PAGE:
There are a very few characters in the history of mankind who have captured the imagination of so many creators – writers, artists, musicians and auteurs. King Arthur for his leadership of Britain in the late 5th Century is one such figure who has inspired a plethora of work based on him. At a time when heroic literature flourished in England, reminiscent of the great wars fought and the personalities who fought them, there existed an entire collection of work dedicated only to King Arthur, now called Arthurian Literature.
Among the best known works of Arthurian literature is Sir Thomas Malory’s mammoth compilation of the entire life of King Arthur titled Le Morte d´ Arthur (meaning the death of Arthur), published in 1485. The book, for the sheer weight of its exhaustive compilation and accuracy went on to be the base research work for most of the Arthurian literature that followed. Apart from books, the compilation by Sir Malory also inspired a host of movies. Among them was the 1981 fantasy film Excalibur produced and directed by the English film maker John Boorman.
In this essay, we compare and contrast Le Morte d’ Arthur with Excalibur and discuss why the movie version is an apt recreation of the legendary compilation.
Le Morte d’ Arthur – An Epic Compilation
Le Morte d’ Arthur, among all of its pluses, will remain significant for the weight of research that went into its making. For a work to grow to the stature of being considered an authority on a particular subject is not easy; particularly, when the subject is the life of King Arthur, beset with opinions and interpretations. Sir Malory’s work stands out for the equipoise of his language and for the meticulousness of his compilation. The story of King Arthur is not just of historic significance but has lessons for the generation today. Le Morte d’ Arthur seems to have been written by a writer well aware of these repercussions. In that he seems to have displayed a Shakespearean foresight. The next few sections discuss the differences between Sir Malory’s work and John Boorman’s adaptation from two perspectives – the first from the mere plot differences angle and the second from a deeper point of view of arts .
Le Morte d’ Arthur and Excalibur - Plot Differences
Before reflecting on the finer aspects of the movie vis-à-vis the book, one needs to contrast the primary differences in the two plots itself. The first major deviation in the movie Excalibur is the use of an only sword (Excalibur) instead of the two in the book. Secondly, the movie takes a different stance in as far as the relationship between Arthur and his son Mordred is concerned. While the book talks of a father initially ready to give his son the land and only later do the two fights occur, the movie shows an Arthur not ready to part away with the land from the very beginning. The movie also cuts down on one of the two fights between the father and his son.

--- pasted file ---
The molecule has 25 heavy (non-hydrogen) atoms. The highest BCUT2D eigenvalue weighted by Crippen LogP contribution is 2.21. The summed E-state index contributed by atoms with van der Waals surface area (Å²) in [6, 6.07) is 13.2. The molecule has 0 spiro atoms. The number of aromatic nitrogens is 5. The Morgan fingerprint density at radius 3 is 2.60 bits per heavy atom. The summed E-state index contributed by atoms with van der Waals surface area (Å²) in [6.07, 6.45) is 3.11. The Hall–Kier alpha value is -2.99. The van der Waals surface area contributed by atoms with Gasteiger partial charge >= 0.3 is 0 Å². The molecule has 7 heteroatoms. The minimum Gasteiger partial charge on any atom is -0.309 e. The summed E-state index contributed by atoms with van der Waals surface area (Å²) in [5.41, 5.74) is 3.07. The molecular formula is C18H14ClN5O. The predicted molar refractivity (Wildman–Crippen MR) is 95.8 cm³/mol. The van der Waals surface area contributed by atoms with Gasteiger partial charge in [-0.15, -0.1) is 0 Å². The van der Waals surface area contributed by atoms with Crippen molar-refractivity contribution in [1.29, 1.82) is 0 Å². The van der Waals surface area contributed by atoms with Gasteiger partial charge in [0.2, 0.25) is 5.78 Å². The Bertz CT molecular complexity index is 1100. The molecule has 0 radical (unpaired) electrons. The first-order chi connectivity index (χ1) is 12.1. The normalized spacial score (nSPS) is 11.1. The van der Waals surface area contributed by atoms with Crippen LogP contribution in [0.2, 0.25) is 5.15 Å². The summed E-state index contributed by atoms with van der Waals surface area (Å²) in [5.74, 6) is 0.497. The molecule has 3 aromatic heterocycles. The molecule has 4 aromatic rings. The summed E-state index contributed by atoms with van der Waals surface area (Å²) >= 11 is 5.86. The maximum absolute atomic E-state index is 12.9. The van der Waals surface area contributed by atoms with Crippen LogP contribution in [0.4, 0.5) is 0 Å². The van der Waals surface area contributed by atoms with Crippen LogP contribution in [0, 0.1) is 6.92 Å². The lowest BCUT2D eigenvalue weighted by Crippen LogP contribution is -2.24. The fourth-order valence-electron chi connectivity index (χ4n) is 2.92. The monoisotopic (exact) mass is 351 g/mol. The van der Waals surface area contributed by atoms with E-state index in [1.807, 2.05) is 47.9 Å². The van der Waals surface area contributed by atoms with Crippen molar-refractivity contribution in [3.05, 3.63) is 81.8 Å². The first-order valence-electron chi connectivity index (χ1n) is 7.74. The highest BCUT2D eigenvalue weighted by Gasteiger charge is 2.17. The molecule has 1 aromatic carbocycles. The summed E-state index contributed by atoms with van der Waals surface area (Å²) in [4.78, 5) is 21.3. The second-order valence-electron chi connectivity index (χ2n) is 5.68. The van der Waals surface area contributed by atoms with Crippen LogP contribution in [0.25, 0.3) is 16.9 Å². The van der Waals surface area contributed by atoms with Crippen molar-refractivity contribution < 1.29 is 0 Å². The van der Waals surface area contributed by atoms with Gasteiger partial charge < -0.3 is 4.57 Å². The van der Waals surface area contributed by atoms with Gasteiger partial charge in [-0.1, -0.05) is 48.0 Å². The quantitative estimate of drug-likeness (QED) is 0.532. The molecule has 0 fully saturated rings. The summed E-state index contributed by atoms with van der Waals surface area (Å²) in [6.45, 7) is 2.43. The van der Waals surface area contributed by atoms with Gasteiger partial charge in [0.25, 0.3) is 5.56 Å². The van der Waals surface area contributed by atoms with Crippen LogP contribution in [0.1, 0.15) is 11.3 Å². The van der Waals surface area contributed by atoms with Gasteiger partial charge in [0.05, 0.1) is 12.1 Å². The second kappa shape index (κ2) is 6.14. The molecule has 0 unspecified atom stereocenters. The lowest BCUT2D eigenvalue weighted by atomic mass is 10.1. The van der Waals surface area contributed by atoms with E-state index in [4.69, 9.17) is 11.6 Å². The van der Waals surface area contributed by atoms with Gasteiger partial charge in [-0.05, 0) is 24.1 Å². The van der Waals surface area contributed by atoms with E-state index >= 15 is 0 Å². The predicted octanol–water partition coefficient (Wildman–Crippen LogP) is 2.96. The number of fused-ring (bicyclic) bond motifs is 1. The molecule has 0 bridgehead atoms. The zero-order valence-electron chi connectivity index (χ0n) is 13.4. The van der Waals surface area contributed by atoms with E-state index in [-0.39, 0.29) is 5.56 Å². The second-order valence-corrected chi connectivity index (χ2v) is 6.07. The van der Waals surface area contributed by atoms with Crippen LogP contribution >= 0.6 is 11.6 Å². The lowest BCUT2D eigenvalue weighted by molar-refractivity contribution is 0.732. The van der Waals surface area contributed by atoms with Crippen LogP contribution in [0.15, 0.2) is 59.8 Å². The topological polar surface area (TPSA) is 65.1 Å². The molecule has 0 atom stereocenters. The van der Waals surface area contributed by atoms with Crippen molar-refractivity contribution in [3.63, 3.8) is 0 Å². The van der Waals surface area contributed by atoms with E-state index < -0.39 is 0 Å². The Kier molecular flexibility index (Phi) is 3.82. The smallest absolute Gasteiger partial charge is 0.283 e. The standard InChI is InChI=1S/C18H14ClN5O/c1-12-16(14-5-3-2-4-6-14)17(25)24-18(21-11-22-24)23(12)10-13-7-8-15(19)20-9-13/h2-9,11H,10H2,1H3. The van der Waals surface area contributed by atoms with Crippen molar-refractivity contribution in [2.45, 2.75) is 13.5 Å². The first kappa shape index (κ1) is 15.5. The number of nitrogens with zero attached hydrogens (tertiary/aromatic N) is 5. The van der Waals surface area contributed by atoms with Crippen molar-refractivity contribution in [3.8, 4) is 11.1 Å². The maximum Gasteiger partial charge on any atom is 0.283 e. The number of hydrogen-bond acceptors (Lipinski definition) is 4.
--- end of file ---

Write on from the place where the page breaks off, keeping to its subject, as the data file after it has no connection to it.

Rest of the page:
Why Excalibur is a Valorous Tribute?
Secondly, while there exists a large body of work on Arthur, many of which differ with each other in interpretation, John Boorman sticks to Le Morte d’ Arthur. While keeping most facts intact, Boorman gets across his interpretation of Arthur as a man who was dedicated the land he ruled till his very end. Boorman’s work is important because in the context of the early eighties, when the film was released, the world needed some insight into great leadership and Boorman chose the greatest of legends to provide that. Critics have gone ahead to call Excalibur the richest of the recreations of the Arthurian legend .
Among the other good facets the movie brought to the legend was giving Arthur and Merlin recognizable and apt faces in the form of Nigel Terry and Nicol Williamson respectively.
A Note of Film Adaptations of Books
Most movies are adapted from written texts. This is because a movie as a concept and a process involves translating a written story or text into images. That said, movies adapted from established and famous novels or books have often disappointed. The charm of a good adaptation lies in the fact that the film maker gets his own personality into the original book and there in changes the very interpretation of the work. The movies go on to give a recognizable face to the characters idolized in print. In both these areas Excalibur clicks as a solid film adaptation.
It is apparent that the magnanimity of no written compilation can be recreated as-is on screen. What a film maker can best do is adapt the work to the modern context and keep the spirit of the book intact. In Excalibur, John Boorman does just that. In his attempt to bring a mammoth literary work into three hours of the silver screen, Boorman ends up paying a valorous tribute to Sir Thomas Malory’s legendary Le Morte d’ Arthur.
Brussat, Frederic and Mary Ann. Film Review: Excalibur. 22 April 2013
Taylor, Patrick. Le Morte d'Arthur. 22 April 2013